Victims and witnesses are crucial in tackling instances of anti-social behaviour. That is why we ensure they are supported from when the behaviour is first reported.

What happens when I first report anti-social behaviour (ASB)?

All ASB complaints are recorded, and investigated where possible.  We will take details of what is affecting you, the person(s) affecting you, and any other relevant information or supporting evidence that may be required, including the dates and times of incidents, what happened, who was involved, and how it made you feel. 

Sometimes an investigation is not possible, for example, where a complaint is made anonymously and there is not enough information to enable an investigation to take place. We know that there are some cases when someone suffering from ASB might be frightened to reveal their identity, but we encourage people suffering from ASB to come forward in person, so that they can provide us with as much detail as possible so that we can investigate their concerns.

Following you reporting ASB to us, a case will be logged on our system for a dedicated community safety officer to contact you within the following timescales, depending on what type of ASB you report:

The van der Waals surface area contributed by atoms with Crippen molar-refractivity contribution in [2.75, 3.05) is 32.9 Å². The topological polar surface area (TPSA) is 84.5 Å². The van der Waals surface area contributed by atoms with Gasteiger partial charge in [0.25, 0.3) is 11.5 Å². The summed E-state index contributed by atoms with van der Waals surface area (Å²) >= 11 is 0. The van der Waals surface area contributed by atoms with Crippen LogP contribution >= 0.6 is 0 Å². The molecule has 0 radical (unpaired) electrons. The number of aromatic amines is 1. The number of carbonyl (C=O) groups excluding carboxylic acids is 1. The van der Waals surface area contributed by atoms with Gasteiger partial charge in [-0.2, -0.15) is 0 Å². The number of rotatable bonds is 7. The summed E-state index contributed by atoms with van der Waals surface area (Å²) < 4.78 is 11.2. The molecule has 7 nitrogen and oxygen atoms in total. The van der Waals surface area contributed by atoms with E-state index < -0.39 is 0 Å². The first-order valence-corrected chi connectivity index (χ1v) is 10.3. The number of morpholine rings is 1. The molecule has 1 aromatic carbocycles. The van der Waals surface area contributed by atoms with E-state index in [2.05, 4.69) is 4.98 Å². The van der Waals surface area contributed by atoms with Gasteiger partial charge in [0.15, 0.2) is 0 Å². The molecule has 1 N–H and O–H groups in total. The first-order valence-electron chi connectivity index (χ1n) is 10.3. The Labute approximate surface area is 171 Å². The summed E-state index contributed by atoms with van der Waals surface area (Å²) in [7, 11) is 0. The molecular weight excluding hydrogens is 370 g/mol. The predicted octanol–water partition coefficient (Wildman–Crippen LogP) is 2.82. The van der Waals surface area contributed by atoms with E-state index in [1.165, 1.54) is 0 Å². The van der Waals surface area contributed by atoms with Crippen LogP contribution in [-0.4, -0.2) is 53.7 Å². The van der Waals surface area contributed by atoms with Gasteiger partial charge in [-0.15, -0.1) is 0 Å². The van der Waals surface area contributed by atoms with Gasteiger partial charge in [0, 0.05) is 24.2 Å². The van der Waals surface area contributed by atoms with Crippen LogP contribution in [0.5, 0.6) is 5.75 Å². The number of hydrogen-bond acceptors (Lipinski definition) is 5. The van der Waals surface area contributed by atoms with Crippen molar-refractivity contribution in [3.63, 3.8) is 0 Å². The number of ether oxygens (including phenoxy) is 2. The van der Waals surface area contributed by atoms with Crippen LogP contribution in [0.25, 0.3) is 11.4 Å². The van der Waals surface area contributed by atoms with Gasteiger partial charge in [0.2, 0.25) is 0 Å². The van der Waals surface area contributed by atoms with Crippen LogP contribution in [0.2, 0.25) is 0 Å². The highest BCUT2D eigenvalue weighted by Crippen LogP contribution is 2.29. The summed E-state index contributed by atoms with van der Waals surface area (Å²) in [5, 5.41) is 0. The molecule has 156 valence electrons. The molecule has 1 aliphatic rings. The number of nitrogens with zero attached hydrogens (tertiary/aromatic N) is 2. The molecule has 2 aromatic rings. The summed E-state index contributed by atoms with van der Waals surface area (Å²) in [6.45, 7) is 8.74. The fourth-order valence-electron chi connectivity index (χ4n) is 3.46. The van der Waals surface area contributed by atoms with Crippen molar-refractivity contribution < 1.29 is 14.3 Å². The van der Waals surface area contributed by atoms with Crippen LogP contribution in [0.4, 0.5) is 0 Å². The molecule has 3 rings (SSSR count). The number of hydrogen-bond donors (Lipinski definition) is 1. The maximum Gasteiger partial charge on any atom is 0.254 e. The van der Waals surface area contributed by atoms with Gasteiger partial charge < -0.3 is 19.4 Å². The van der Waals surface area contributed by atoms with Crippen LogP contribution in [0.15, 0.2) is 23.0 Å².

One working day

Five working days

Domestic Abuse

Hate Crime

Violence or threats of violence

Alcohol related ASB

ASB in communal areas

Criminal activity

Nuisance caused by dogs

Acts of intimidation

Noise nuisance

Drug use, dealing or storage/cultivation

Youth ASB


Your community safety officer

Your dedicated community safety officer will contact you and complete the following:

  • Introduce themselves and explain their role.
  • Obtain further details regarding the issues affecting you.
  • Obtain details of others who have witnessed the ASB who we may need to speak to.
  • Ask questions to enable them to make an initial assessment of the risk and vulnerability of you and your household or others affected by the ASB.
  • Consider whether any support referrals are required for you.
  • Discuss evidence gathering and provide you with diary sheets and/or agree other methods of recording further incidents, such as audio equipment (The Noise App), photographs, video recordings of incidents, etc.